Local time Sunday 1:57 PM
|Elevation 155 m (509 ft)|
Time zone CET (UTC+1)
Area code 045
|Weather 14°C, Wind E at 14 km/h, 42% Humidity|
Points of interest GaiaZOO, Continium, Cube design museum, Gaia Park BV, Botanische Tuin Kerkrade
Kerkrade ([ˈkɛrkraːdə], Kerkrade dialect: Kirchroa [ˈkeʁçʁoə̯]) is a town and a municipality in the southeast of Limburg, the southernmost province of the Netherlands.
- Map of Kerkrade, Netherlands
- The border along Nieuwstraat/Neustraße
- Population centres
- Notable natives of Kerkrade
Map of Kerkrade, Netherlands
Kerkrade is the western half of a divided city; it was part of the German town of Herzogenrath until the Congress of Vienna in 1815 drew the current Dutch-German border and separated the towns.
The two towns, including outlying suburban settlements, have a population approaching 100,000, of which nearly 47,000 in Kerkrade.
The history of Kerkrade is closely linked with that of the adjacent town of Herzogenrath, just across the German border. Herzogenrath began as a settlement, called Rode, near the river Worm (or Wurm in German) in the 11th century. In 1104 Augustinian monks founded an abbey, called Kloosterrade, to the west of this settlement.
It was called 's-Hertogenrode or 's-Hertogenrade (Dutch: the Duke's Rode) after the duchy of Brabant took control over the region; in French it was called Rolduc (Rode-le-duc). As is the case for many parts of the Southern Netherlands, the place changed hands several times in the last few centuries. It was under Spanish control from 1661, Austrian between 1713 and 1785 and French between 1795 and 1813. In 1815, when the kingdom of the Netherlands was formed (see Vienna Congress), the border was drawn through Herzogenrath, the western part being Kerkrade.
In the 18th century the monks of Rolduc began small-scale coal mines. More modern exploitation by others started in 1860, causing Kerkrade to grow significantly, especially as a consequence of the permanent settlement of mainly Southern-European miners in this Northern-European place. When the Willem Sophia mine was opened around 1900, the town grew even more rapidly, absorbing old villages like Chèvremont. In the decades following 1960, all the mines in Limburg were closed.
One of the oldest buildings in the municipality is Erenstein, a castle the origins of which lie in the 14th century.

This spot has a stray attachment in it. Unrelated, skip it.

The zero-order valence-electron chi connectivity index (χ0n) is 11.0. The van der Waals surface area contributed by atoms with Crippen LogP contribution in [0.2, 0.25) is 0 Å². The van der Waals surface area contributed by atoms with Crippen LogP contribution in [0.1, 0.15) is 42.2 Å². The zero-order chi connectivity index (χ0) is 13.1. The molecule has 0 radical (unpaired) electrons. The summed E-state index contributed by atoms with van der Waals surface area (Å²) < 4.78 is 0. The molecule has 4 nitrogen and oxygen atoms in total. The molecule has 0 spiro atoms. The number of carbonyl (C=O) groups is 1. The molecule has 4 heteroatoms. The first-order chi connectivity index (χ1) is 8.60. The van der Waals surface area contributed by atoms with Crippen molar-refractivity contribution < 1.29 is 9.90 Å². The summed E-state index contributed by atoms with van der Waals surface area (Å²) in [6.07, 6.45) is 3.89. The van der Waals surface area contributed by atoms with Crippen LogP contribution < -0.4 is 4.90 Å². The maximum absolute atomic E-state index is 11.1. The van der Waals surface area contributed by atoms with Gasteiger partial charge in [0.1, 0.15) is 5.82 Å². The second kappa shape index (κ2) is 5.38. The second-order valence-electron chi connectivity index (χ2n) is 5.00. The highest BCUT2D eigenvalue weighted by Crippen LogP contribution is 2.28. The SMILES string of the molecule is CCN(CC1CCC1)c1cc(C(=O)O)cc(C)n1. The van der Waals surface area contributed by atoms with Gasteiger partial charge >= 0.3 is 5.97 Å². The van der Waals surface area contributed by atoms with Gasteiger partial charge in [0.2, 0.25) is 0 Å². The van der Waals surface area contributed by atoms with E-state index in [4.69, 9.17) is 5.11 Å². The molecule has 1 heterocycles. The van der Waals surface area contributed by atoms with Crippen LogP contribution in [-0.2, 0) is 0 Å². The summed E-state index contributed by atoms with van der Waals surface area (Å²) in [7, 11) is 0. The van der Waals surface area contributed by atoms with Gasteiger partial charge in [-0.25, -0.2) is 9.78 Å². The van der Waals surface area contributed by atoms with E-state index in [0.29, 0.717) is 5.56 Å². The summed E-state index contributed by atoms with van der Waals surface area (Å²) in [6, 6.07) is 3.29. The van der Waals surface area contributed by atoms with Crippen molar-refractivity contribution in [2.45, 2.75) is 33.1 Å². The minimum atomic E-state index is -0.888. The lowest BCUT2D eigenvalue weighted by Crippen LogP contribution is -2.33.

The border along Nieuwstraat/Neustraße
One part of the border between the Netherlands and Germany runs along the middle of the street Nieuwstraat/Neustraße. The border was heavily fortified by the Germans during World War I and World War II, but because of relatively unrestricted cross-border travel within the European Union, following World War II marked only with a low wall, about 30 cm high, running along the length of the street (borders were at that time designed to be unpassable by vehicles, except at border crossing, but no fence for pedestrians). There was a separate 2-way road on each side, and cars had to pass through the official crossing points, but pedestrians could readily step over the wall (although there were signs informing of the border). In 1995, the wall was removed completely as part of the new Schengen Area agreement. Nieuwstraat/Neustraße is now a single two-way road, with the extra space now occupied with trees and bicycle lanes. The border is unmarked, and is crossed even when going round a roundabout or overtaking a vehicle.
The two towns now share some of their public services, and promote themselves as a binational "City of Eurode" for economic development purposes. They share a binational office complex which uses the Eurode name, and is built so that the border passes directly through the centre of the building's main lobby, with one wing of the building in Kerkrade and the other in Herzogenrath.
Kerkrade's outlying neighborhoods and housing developments include:
Every fourth year the World Music Contest, a competition for amateur, professional, and military bands, is held in Kerkrade. Also, for the last three years, the Drum Corps Europe championships have been held here.
Kerkrade has 4 railway stations:
Another station, Kerkrade West or Spekholzerheide, closed for public rail in 1988, and since 1992 it is in use by a museum-railway company, ZLSM.
The building of a dam in the Anstel, a brook flowing west of Kerkrade, has led to the formation of a reservoir with an area of about 20 ha. This and its surroundings are very rich in flora and fauna. It is the only reservoir in the Netherlands.